by Matthew Daly
WASHINGTON ( Associated Press) — The Biden administration is reinstating federal rules that require rigorous environmental reviews of major infrastructure projects such as highways, pipelines and oil wells — including climate change and the potential impact on surrounding communities. The long-standing reviews were rolled back by the Trump administration for fast-tracking projects and creating jobs.
A rule finalized on Tuesday would restore key provisions of the National Environmental Policy Act, a baseline environmental law designed to ensure community safety measures while being reviewed for a wide range of federal proposals, including roads. , bridges and energy projects are authorized in a $1 trillion infrastructure law. last fall, the White House said.
The White House Council on Environmental Quality said the new rule, which takes effect at the end of May, should address the challenges created by Trump-era policy and restore public confidence during environmental reviews.
“Restoring these basic community safeguards will provide regulatory certainty, reduce conflict and help ensure projects are built the right way the first time around,” said CEQ President Brenda Mallory. “Patching these holes in the environmental review process will help make projects faster, more resilient and provide greater benefits to the people living nearby.”
Former President Donald Trump reviewed environmental reviews in 2020 to accelerate projects he said would boost the economy and provide jobs.
Trump made cuts to government regulations a hallmark of his presidency. He and his administration have often expressed frustration over the rules, saying they unnecessarily slow approval for interstate oil and gas pipelines and other large projects. Rule changes imposed in 2020 restricted deadlines for environmental review and public comment and allowed federal officials to disregard a project’s role in cumulative impacts such as climate change.
The new rule comes as the Supreme Court reinstated a separate Trump-era rule that curtails the power of states and Native American tribes to block pipelines and other energy projects that pollute rivers, streams and other waterways. can.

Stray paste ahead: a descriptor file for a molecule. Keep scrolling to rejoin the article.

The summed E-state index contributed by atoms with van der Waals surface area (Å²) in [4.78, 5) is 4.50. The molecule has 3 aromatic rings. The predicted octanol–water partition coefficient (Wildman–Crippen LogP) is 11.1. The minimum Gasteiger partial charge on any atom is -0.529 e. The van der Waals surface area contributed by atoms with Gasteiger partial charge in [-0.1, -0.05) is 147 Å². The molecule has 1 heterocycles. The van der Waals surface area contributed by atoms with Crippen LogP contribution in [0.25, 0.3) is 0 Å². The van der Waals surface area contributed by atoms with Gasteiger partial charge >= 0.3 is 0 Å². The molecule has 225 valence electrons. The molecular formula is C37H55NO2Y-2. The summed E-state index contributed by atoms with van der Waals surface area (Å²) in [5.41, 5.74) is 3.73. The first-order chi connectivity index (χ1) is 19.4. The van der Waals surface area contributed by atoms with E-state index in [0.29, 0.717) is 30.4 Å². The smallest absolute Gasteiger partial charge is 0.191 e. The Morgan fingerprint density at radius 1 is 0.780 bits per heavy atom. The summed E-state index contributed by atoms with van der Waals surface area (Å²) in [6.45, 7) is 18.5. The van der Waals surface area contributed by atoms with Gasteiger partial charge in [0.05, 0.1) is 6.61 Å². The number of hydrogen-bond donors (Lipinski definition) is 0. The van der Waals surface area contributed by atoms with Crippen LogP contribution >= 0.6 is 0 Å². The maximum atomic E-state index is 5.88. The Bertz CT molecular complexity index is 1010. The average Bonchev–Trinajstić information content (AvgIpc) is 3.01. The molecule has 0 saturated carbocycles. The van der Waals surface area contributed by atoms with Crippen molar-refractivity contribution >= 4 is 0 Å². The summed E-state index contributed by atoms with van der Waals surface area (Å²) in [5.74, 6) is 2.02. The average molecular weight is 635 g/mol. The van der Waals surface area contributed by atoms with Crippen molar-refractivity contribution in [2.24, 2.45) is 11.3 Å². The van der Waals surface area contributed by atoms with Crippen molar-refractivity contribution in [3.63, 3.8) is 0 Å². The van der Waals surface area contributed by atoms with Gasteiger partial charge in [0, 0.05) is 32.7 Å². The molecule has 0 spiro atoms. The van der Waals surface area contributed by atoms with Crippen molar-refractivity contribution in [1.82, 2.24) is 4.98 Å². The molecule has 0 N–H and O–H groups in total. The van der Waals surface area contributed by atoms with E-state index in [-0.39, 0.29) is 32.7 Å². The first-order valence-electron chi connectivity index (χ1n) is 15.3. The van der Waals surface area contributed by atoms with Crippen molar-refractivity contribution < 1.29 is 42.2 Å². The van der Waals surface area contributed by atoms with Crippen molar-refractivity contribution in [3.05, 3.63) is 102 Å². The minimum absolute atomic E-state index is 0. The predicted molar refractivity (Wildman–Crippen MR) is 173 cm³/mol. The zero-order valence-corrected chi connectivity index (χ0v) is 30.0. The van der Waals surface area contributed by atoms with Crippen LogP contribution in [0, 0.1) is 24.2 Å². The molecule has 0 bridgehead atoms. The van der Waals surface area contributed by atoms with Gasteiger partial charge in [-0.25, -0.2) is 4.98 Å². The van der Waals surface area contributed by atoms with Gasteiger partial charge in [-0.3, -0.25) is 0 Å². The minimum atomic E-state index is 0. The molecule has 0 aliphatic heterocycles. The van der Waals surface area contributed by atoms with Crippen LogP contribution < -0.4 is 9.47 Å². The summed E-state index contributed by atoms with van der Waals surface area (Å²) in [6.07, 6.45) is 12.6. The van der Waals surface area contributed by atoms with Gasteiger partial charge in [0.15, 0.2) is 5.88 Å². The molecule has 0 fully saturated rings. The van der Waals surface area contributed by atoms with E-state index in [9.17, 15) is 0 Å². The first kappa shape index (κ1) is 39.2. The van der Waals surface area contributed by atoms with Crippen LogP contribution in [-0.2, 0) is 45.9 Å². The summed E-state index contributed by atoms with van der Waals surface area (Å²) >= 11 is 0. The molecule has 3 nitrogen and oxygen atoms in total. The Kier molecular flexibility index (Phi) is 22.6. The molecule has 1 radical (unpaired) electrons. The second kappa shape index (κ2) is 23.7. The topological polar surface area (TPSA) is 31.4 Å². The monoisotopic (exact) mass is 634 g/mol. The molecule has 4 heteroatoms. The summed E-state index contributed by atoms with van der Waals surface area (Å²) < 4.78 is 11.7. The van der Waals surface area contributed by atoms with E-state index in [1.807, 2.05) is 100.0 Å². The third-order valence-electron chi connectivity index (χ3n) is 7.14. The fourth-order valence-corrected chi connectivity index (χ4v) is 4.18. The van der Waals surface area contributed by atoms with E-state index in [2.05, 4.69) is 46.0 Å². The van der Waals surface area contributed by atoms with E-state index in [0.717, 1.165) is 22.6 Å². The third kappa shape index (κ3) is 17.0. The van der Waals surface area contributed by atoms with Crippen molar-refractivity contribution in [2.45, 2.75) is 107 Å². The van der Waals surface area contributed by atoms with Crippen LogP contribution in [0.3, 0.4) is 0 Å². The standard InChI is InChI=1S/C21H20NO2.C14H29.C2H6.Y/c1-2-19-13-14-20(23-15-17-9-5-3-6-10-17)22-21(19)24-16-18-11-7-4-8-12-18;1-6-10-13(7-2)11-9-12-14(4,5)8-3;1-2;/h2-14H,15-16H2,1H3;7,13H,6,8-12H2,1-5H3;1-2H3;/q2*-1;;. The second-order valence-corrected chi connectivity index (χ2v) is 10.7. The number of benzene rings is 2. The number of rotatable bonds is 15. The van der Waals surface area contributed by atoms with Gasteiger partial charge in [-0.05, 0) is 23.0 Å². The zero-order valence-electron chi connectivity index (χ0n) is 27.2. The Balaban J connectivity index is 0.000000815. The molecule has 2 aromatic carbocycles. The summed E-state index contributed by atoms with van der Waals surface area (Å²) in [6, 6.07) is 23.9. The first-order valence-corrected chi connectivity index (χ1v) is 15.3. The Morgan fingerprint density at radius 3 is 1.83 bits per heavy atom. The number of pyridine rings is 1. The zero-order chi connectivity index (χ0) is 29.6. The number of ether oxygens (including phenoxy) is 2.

In a ruling that split the court 5-4 earlier this month, the judges agreed to block a lower court judge’s order to oust the Trump rule. The decision does not interfere with the Biden administration’s plan to rewrite the Environmental Protection Agency rule. Work has begun on an amendment, but the administration has said a final rule is not expected until next spring. During this, the rule of Trump’s era will remain in force.
Contrary to persistent claims from Trump and others in his administration, Mallory said a more rigorous environmental review would actually accelerate the completion of major projects, as they would be more likely to face legal challenge by environmental groups or states. Several Trump-era environmental decisions were overturned or delayed by courts concluding that they did not undergo adequate analysis.
Environmental groups lauded the rule change, which they said restores baseline environmental protection under NEPA, a 1970 law that required the government to accept public comments and approve any major project before environmental, economic and Health effects need to be taken into account.
Leslie Fields, Sierra Club’s national director of policy, advocacy and national director, said, “NEPA plays a vital role in keeping our communities and our environment healthy and safe, and Donald Trump’s efforts to undermine NEPA are clearly a nuisance for corporate polluters. were nothing more than handouts.” legal matters.
Environmental groups and African American, Latino and tribal activists have opposed the Trump-era rule change, saying it would worsen pollution in areas already affected by oil refineries, chemical plants and other dangerous sites. The Biden administration has made addressing such environmental justice issues a major priority.
Rosalie Winn, a senior attorney with the Environmental Defense Fund, said, “Communities of color, in particular, have relied on NEPA to ensure that their voices are heard in decisions that have a profound impact on their health and their well-being. put it.” Trump-era regime.
The White House action “re-establishes essential NEPA safeguards and ensures that they will continue to protect people and communities today and in generations to come,” she said.
Business groups and Republican lawmakers criticized the rule change, saying it would slow down key infrastructure development.
Chad Whitman, Vice President of Environmental and Regulatory Affairs, said, “Significant projects that address critical issues such as improving access to public transportation, adding more clean energy to the grid and expanding broadband access are sluggish due to continuing delays and It should change.” US Chamber of Commerce.
Arkansas Rep. Bruce Westerman, the top Republican on the House Natural Resources Committee, said the White House action would “weaponize Napa,” making it harder to navigate and more bureaucratic.
“At a time when we must unite around bipartisan methods to lower gas prices, reduce skyrocketing inflation, and fix supply chain woes, President Biden is unfortunately reinstating archaic NEPA rules , which will only result in delays and red tape and proactive worker litigation.” They said.